Prediction of True Positive Lung Cancers in Individuals with Abnormal Suspicious Chest Radiographs—A Prostate, Lung, Colorectal, and Ovarian Cancer Screening Trial Study

ArticleinJournal of thoracic oncology: official publication of the International Association for the Study of Lung Cancer 4(6):710-21 · April 2009with5 Reads
Impact Factor: 5.28 · DOI: 10.1097/JTO.0b013e31819e77ce · Source: PubMed

    Abstract

    Chest radiographs are routinely employed in clinical practice. Radiographic findings that are abnormal suspicious (AS) for lung cancer occur commonly. The majority of AS radiographic abnormalities are not cancer. This study identifies predictors of true positive (TP) AS and presents models for estimating the probability of lung cancer.
    This is a prospective cohort study nested in the randomized National Cancer Institute's Prostate Lung Colorectal Ovarian Cancer Screening Trial (PLCO). First-time AS screens in the screening arm of the PLCO were studied. Associations between nonradiographic and radiographic factors, and TP AS were evaluated by multiple logistic regression.
    The PLCO intervention arm had 77,465 individuals, of whom 12,314 were AS and of these 232 (1.9%) had lung cancer (were TP). Important independent predictors of TP were older age, lower education, greater pack years and duration smoking history, body mass index <30, family history of lung cancer, lung nodule, lung mass, unilateral mediastinal or hilar lymphadenopathy, lung infiltrate, and upper/middle chest AS location. The model including these variables had a receiver operator characteristic area under the curve (ROC AUC) of 86.4%. This model excluding the smoking variables had an ROC AUC of 77.1% and excluding all nonradiographic variables had an ROC AUC of 73.3% (p < 0.0001 for all these model differences). Smoking and nonsmoking nonradiographic variables significantly added to prediction.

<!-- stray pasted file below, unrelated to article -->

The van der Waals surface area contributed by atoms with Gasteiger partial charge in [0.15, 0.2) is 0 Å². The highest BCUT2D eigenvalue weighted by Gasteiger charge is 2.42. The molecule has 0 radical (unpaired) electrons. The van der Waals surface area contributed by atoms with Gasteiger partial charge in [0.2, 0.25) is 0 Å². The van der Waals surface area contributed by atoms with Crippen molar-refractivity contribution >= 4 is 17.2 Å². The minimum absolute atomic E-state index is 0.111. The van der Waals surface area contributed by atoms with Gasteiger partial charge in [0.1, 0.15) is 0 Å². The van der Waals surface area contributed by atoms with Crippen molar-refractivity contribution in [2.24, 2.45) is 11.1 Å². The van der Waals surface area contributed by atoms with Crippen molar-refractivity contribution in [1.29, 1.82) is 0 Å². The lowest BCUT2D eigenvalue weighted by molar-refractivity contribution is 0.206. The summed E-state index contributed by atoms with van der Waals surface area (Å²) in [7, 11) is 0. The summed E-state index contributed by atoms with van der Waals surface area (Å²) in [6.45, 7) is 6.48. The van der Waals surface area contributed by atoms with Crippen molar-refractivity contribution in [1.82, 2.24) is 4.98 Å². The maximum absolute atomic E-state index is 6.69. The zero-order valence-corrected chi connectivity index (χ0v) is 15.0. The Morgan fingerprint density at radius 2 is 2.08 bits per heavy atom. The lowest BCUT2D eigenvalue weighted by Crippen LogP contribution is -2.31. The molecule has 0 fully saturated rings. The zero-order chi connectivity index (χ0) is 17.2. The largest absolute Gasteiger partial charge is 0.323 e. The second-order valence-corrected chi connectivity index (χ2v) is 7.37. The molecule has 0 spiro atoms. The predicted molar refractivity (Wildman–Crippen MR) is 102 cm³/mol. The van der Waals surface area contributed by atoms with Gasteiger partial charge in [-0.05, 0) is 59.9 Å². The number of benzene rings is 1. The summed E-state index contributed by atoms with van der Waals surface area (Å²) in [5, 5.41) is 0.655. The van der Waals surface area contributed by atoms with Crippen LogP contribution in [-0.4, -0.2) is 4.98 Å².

This study identifies important nonradiographic and radiographic predictors of lung cancer, and presents an accurate model for estimating the probability of lung cancer in individuals with suspicious radiographs. These findings may be of value for screening, research, and patient and clinician decision-making.